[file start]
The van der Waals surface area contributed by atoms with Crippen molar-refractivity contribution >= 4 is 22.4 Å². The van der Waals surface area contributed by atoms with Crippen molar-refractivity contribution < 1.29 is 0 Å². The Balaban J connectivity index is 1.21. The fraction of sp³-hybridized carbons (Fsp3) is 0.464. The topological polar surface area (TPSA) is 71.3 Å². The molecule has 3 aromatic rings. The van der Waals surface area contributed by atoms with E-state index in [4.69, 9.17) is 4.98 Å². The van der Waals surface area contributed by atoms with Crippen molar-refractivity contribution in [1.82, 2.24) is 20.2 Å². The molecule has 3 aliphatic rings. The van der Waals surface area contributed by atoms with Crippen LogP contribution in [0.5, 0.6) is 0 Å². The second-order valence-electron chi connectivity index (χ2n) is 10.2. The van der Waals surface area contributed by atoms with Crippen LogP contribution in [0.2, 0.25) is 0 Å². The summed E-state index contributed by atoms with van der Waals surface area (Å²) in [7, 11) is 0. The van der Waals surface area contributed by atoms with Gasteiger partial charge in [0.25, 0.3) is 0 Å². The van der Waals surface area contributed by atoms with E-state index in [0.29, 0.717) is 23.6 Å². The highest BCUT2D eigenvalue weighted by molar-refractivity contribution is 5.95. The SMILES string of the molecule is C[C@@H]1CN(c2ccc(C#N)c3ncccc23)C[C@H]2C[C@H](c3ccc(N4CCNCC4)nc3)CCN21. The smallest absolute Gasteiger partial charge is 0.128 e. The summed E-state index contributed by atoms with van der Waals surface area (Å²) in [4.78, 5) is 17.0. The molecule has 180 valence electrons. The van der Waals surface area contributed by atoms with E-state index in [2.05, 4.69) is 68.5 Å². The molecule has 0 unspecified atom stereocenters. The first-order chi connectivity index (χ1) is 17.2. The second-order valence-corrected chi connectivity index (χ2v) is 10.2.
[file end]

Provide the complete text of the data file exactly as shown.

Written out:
The van der Waals surface area contributed by atoms with Crippen molar-refractivity contribution >= 4 is 22.4 Å². The van der Waals surface area contributed by atoms with Crippen molar-refractivity contribution < 1.29 is 0 Å². The Balaban J connectivity index is 1.21. The fraction of sp³-hybridized carbons (Fsp3) is 0.464. The topological polar surface area (TPSA) is 71.3 Å². The molecule has 3 aromatic rings. The van der Waals surface area contributed by atoms with E-state index in [4.69, 9.17) is 4.98 Å². The van der Waals surface area contributed by atoms with Crippen molar-refractivity contribution in [1.82, 2.24) is 20.2 Å². The molecule has 3 aliphatic rings. The van der Waals surface area contributed by atoms with Crippen LogP contribution in [0.5, 0.6) is 0 Å². The second-order valence-electron chi connectivity index (χ2n) is 10.2. The van der Waals surface area contributed by atoms with Crippen LogP contribution in [0.2, 0.25) is 0 Å². The summed E-state index contributed by atoms with van der Waals surface area (Å²) in [7, 11) is 0. The van der Waals surface area contributed by atoms with Gasteiger partial charge in [0.25, 0.3) is 0 Å². The van der Waals surface area contributed by atoms with E-state index in [0.29, 0.717) is 23.6 Å². The highest BCUT2D eigenvalue weighted by molar-refractivity contribution is 5.95. The SMILES string of the molecule is C[C@@H]1CN(c2ccc(C#N)c3ncccc23)C[C@H]2C[C@H](c3ccc(N4CCNCC4)nc3)CCN21. The smallest absolute Gasteiger partial charge is 0.128 e. The summed E-state index contributed by atoms with van der Waals surface area (Å²) in [4.78, 5) is 17.0. The molecule has 180 valence electrons. The van der Waals surface area contributed by atoms with E-state index in [2.05, 4.69) is 68.5 Å². The molecule has 0 unspecified atom stereocenters. The first-order chi connectivity index (χ1) is 17.2. The second-order valence-corrected chi connectivity index (χ2v) is 10.2.